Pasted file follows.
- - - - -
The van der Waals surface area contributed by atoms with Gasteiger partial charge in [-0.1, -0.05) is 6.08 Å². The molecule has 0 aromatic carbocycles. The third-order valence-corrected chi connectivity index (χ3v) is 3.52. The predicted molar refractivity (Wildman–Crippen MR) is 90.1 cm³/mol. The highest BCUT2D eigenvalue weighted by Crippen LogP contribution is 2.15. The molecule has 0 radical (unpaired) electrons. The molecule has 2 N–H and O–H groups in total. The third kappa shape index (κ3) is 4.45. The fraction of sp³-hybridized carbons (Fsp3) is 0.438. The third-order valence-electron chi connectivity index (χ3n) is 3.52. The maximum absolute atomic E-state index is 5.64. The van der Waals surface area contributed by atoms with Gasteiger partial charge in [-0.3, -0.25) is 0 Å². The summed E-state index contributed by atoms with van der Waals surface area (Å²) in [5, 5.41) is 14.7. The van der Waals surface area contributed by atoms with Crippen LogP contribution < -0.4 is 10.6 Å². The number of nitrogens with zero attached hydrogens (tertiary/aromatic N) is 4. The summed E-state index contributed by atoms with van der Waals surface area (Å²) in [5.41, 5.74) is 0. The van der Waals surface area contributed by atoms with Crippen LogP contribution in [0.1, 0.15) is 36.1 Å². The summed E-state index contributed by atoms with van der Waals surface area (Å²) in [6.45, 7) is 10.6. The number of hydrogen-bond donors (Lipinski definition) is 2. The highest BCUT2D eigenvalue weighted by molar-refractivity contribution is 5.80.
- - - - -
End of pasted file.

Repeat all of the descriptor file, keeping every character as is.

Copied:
The van der Waals surface area contributed by atoms with Gasteiger partial charge in [-0.1, -0.05) is 6.08 Å². The molecule has 0 aromatic carbocycles. The third-order valence-corrected chi connectivity index (χ3v) is 3.52. The predicted molar refractivity (Wildman–Crippen MR) is 90.1 cm³/mol. The highest BCUT2D eigenvalue weighted by Crippen LogP contribution is 2.15. The molecule has 0 radical (unpaired) electrons. The molecule has 2 N–H and O–H groups in total. The third kappa shape index (κ3) is 4.45. The fraction of sp³-hybridized carbons (Fsp3) is 0.438. The third-order valence-electron chi connectivity index (χ3n) is 3.52. The maximum absolute atomic E-state index is 5.64. The van der Waals surface area contributed by atoms with Gasteiger partial charge in [-0.3, -0.25) is 0 Å². The summed E-state index contributed by atoms with van der Waals surface area (Å²) in [5, 5.41) is 14.7. The van der Waals surface area contributed by atoms with Crippen LogP contribution < -0.4 is 10.6 Å². The number of nitrogens with zero attached hydrogens (tertiary/aromatic N) is 4. The summed E-state index contributed by atoms with van der Waals surface area (Å²) in [5.41, 5.74) is 0. The van der Waals surface area contributed by atoms with Crippen LogP contribution in [0.1, 0.15) is 36.1 Å². The summed E-state index contributed by atoms with van der Waals surface area (Å²) in [6.45, 7) is 10.6. The number of hydrogen-bond donors (Lipinski definition) is 2. The highest BCUT2D eigenvalue weighted by molar-refractivity contribution is 5.80.